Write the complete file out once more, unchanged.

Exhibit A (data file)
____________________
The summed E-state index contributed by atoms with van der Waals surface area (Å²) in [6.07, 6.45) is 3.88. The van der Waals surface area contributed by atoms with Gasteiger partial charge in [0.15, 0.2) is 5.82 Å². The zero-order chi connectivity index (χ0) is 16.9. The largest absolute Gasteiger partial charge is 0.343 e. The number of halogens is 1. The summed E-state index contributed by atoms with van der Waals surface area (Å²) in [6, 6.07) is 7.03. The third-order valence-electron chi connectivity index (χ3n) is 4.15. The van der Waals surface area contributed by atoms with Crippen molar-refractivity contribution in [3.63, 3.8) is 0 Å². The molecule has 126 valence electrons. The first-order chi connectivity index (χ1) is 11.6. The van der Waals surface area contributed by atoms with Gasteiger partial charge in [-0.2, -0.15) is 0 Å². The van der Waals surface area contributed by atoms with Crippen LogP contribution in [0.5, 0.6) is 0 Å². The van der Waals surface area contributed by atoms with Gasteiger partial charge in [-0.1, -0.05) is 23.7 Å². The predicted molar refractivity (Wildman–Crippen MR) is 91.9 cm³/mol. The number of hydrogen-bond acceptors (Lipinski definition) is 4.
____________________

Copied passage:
The summed E-state index contributed by atoms with van der Waals surface area (Å²) in [6.07, 6.45) is 3.88. The van der Waals surface area contributed by atoms with Gasteiger partial charge in [0.15, 0.2) is 5.82 Å². The zero-order chi connectivity index (χ0) is 16.9. The largest absolute Gasteiger partial charge is 0.343 e. The number of halogens is 1. The summed E-state index contributed by atoms with van der Waals surface area (Å²) in [6, 6.07) is 7.03. The third-order valence-electron chi connectivity index (χ3n) is 4.15. The van der Waals surface area contributed by atoms with Crippen molar-refractivity contribution in [3.63, 3.8) is 0 Å². The molecule has 126 valence electrons. The first-order chi connectivity index (χ1) is 11.6. The van der Waals surface area contributed by atoms with Gasteiger partial charge in [-0.2, -0.15) is 0 Å². The van der Waals surface area contributed by atoms with Crippen LogP contribution in [0.5, 0.6) is 0 Å². The van der Waals surface area contributed by atoms with Gasteiger partial charge in [-0.1, -0.05) is 23.7 Å². The predicted molar refractivity (Wildman–Crippen MR) is 91.9 cm³/mol. The number of hydrogen-bond acceptors (Lipinski definition) is 4.